1 – Gather your ingredients
- 6 lbs of apples
- 1/2 C water
- 4 T lemon juice
- Generous pinch of salt
Choosing a sweet eating apple such as Fuji, Gala, or Red Delicious, will give you a wonderfully sweet applesauce without needing to add any sugar. The addition of lemon and salt brings out the natural sweetness of the apple. If you select a red variety and cook the apples with their skins on, the applesauce will be tinted a lovely pink.
2 – Gather your tools
- Chopping board
- Sharp knife
- Garbage plate or bowl
- Large pot
- Mixing spoon
- Optional: potato masher / stick blender / blender – this will depend on the texture you want your applesauce to be and if you want to eat the apple skins too
- Containers to store the applesauce in.
3 – Prep the ingredients
- Pour the water in the pot and put the pot next to your chopping board.
- Wash the apples very well.
- Cut them into 8 wedges, removing the stem and the core. Add the apples to the pot along with the lemon juice and salt.
4 – Cook the apples
Put the apples on the stove and turn the heat to high. Once the water starts to boil, turn the heat down to medium and simmer, partially covered, for 20 to 30 minutes, stirring occasionally to prevent sticking and to check if a little more water needs to be added to prevent burning. If it seems as if there is too much liquid, simmer with the lid off. Cook until the apples are very tender and can easily be mashed with a fork.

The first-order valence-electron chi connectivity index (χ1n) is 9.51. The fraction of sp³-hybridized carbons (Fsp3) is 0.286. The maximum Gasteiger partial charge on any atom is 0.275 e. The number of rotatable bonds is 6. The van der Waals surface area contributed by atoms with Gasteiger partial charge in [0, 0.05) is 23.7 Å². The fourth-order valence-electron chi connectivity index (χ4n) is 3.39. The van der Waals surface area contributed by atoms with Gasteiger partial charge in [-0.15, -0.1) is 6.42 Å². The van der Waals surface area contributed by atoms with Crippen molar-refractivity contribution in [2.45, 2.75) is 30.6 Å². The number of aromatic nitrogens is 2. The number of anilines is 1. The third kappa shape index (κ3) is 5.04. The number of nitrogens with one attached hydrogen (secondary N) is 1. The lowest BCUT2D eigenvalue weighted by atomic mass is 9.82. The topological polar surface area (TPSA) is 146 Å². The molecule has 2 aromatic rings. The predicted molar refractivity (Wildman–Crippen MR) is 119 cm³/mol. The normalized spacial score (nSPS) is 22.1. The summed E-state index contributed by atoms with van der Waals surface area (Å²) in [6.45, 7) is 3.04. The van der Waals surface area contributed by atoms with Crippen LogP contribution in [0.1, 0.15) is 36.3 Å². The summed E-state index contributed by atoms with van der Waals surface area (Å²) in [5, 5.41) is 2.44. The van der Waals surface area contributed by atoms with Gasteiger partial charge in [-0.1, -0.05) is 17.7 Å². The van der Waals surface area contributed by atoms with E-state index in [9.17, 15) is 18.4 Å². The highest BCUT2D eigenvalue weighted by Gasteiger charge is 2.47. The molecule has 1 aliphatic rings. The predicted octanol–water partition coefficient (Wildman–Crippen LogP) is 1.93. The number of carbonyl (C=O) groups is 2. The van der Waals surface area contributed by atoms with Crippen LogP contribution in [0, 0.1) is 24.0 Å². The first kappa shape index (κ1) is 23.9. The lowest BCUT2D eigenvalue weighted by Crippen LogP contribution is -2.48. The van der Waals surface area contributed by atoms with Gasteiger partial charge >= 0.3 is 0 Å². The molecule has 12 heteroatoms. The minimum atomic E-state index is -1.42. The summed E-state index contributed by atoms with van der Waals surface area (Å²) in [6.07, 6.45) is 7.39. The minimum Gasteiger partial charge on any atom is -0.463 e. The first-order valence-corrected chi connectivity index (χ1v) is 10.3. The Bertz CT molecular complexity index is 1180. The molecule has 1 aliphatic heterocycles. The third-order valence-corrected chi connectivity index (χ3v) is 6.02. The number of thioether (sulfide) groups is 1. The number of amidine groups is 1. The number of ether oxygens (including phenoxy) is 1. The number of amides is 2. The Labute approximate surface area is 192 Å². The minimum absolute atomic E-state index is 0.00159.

5 – Turn the apples into sauce
The next steps will depend on how you like your applesauce:
- You can blitz the apple pulp and skins together. A powerful blender like a Vitamix does a great job of this. The texture of the applesauce will not be as light as traditional apple sauces but will be delicious and full of fibre.
- If you prefer to separate the skins, this is easily done by pushing the cooked apples through a colander.
- For a chunky applesauce, mash the pulp with a potato masher until you achieve your desired consistency.
- For a really smooth texture, use a stick or standard blender to blend the pulp.
My daughters prefer a smooth and light texture so I purée the cooked apple pulp separately from the skins. When blending the skins, add half a cup of water to the blender to make it easier to blend until smooth. For the kids, I stir in a third of a cup of the puréed skins into the puréed pulp. I enjoy the applesauce made from the skins – it is just as sweetly delicious with a deeper colour, more body and a slightly grainier texture.
6 – Decant the sauce to jars or squeeze pouches
The applesauce freezes well and will keep up to 3 months. I like to freeze it in Squooshis. You can read a complete review here: Squooshi Review + Giveaway!